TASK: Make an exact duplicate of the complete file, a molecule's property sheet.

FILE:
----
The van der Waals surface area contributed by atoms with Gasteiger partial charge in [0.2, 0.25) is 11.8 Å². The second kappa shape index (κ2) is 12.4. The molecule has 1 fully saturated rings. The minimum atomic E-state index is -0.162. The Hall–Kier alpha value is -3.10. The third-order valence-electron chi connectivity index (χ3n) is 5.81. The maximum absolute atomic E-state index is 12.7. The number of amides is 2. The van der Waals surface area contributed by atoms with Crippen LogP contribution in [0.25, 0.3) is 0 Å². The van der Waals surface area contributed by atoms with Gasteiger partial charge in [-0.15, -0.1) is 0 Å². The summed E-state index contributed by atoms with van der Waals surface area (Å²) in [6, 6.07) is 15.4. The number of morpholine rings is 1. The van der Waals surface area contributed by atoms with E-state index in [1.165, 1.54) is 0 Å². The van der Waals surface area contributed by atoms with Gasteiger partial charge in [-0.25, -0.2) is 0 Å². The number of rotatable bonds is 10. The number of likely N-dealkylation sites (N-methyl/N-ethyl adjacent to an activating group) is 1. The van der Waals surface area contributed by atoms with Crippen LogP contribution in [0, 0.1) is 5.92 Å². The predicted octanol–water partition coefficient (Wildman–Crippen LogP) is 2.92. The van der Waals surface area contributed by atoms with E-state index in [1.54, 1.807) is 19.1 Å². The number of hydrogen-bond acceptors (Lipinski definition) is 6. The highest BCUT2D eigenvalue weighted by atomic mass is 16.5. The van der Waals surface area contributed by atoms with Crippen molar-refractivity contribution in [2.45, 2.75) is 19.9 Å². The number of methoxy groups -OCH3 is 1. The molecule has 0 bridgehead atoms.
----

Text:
The van der Waals surface area contributed by atoms with Gasteiger partial charge in [0.2, 0.25) is 11.8 Å². The second kappa shape index (κ2) is 12.4. The molecule has 1 fully saturated rings. The minimum atomic E-state index is -0.162. The Hall–Kier alpha value is -3.10. The third-order valence-electron chi connectivity index (χ3n) is 5.81. The maximum absolute atomic E-state index is 12.7. The number of amides is 2. The van der Waals surface area contributed by atoms with Crippen LogP contribution in [0.25, 0.3) is 0 Å². The van der Waals surface area contributed by atoms with Gasteiger partial charge in [-0.15, -0.1) is 0 Å². The summed E-state index contributed by atoms with van der Waals surface area (Å²) in [6, 6.07) is 15.4. The number of morpholine rings is 1. The van der Waals surface area contributed by atoms with E-state index in [1.165, 1.54) is 0 Å². The van der Waals surface area contributed by atoms with Gasteiger partial charge in [-0.25, -0.2) is 0 Å². The number of rotatable bonds is 10. The number of likely N-dealkylation sites (N-methyl/N-ethyl adjacent to an activating group) is 1. The van der Waals surface area contributed by atoms with Crippen LogP contribution in [0, 0.1) is 5.92 Å². The predicted octanol–water partition coefficient (Wildman–Crippen LogP) is 2.92. The van der Waals surface area contributed by atoms with E-state index in [1.54, 1.807) is 19.1 Å². The number of hydrogen-bond acceptors (Lipinski definition) is 6. The highest BCUT2D eigenvalue weighted by atomic mass is 16.5. The van der Waals surface area contributed by atoms with Crippen molar-refractivity contribution in [2.45, 2.75) is 19.9 Å². The number of methoxy groups -OCH3 is 1. The molecule has 0 bridgehead atoms.